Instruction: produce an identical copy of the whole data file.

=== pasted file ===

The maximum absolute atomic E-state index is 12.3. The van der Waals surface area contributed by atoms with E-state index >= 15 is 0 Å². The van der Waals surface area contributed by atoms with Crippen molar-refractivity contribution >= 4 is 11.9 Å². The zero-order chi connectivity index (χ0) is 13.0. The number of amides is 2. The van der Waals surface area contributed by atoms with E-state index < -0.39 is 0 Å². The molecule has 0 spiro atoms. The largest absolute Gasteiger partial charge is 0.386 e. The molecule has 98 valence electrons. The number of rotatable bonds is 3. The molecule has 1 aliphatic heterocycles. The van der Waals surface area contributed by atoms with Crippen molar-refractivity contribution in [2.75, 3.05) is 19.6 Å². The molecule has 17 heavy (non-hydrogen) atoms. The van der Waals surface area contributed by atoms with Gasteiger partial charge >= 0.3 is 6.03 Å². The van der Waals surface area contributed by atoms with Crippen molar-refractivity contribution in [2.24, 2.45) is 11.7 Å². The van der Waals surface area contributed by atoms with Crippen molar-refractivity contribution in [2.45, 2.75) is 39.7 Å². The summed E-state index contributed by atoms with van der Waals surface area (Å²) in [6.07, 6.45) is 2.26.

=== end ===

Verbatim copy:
The maximum absolute atomic E-state index is 12.3. The van der Waals surface area contributed by atoms with E-state index >= 15 is 0 Å². The van der Waals surface area contributed by atoms with Crippen molar-refractivity contribution >= 4 is 11.9 Å². The zero-order chi connectivity index (χ0) is 13.0. The number of amides is 2. The van der Waals surface area contributed by atoms with E-state index < -0.39 is 0 Å². The molecule has 0 spiro atoms. The largest absolute Gasteiger partial charge is 0.386 e. The molecule has 98 valence electrons. The number of rotatable bonds is 3. The molecule has 1 aliphatic heterocycles. The van der Waals surface area contributed by atoms with Crippen molar-refractivity contribution in [2.75, 3.05) is 19.6 Å². The molecule has 17 heavy (non-hydrogen) atoms. The van der Waals surface area contributed by atoms with Gasteiger partial charge >= 0.3 is 6.03 Å². The van der Waals surface area contributed by atoms with Crippen molar-refractivity contribution in [2.24, 2.45) is 11.7 Å². The van der Waals surface area contributed by atoms with Crippen molar-refractivity contribution in [2.45, 2.75) is 39.7 Å². The summed E-state index contributed by atoms with van der Waals surface area (Å²) in [6.07, 6.45) is 2.26.